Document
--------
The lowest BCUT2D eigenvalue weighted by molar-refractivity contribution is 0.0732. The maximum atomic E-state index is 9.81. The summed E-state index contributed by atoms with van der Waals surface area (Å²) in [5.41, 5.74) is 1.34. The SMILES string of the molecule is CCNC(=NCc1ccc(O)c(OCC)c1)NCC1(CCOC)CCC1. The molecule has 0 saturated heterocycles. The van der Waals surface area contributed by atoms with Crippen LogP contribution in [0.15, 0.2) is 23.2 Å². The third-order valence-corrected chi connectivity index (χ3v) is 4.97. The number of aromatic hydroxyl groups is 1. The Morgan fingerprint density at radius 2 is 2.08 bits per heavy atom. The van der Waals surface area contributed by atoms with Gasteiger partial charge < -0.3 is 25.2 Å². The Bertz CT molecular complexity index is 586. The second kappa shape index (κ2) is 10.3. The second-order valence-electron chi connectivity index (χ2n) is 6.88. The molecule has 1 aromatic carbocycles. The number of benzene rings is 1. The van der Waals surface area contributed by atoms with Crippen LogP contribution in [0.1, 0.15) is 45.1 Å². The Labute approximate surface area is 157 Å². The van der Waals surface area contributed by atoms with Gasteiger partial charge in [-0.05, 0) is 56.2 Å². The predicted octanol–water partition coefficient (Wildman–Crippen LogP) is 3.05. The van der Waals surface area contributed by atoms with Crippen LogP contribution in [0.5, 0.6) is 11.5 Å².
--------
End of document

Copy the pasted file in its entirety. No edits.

The lowest BCUT2D eigenvalue weighted by molar-refractivity contribution is 0.0732. The maximum atomic E-state index is 9.81. The summed E-state index contributed by atoms with van der Waals surface area (Å²) in [5.41, 5.74) is 1.34. The SMILES string of the molecule is CCNC(=NCc1ccc(O)c(OCC)c1)NCC1(CCOC)CCC1. The molecule has 0 saturated heterocycles. The van der Waals surface area contributed by atoms with Crippen LogP contribution in [0.15, 0.2) is 23.2 Å². The third-order valence-corrected chi connectivity index (χ3v) is 4.97. The number of aromatic hydroxyl groups is 1. The Morgan fingerprint density at radius 2 is 2.08 bits per heavy atom. The van der Waals surface area contributed by atoms with Gasteiger partial charge < -0.3 is 25.2 Å². The Bertz CT molecular complexity index is 586. The second kappa shape index (κ2) is 10.3. The second-order valence-electron chi connectivity index (χ2n) is 6.88. The molecule has 1 aromatic carbocycles. The number of benzene rings is 1. The van der Waals surface area contributed by atoms with Crippen LogP contribution in [0.1, 0.15) is 45.1 Å². The Labute approximate surface area is 157 Å². The van der Waals surface area contributed by atoms with Gasteiger partial charge in [-0.05, 0) is 56.2 Å². The predicted octanol–water partition coefficient (Wildman–Crippen LogP) is 3.05. The van der Waals surface area contributed by atoms with Crippen LogP contribution in [0.5, 0.6) is 11.5 Å².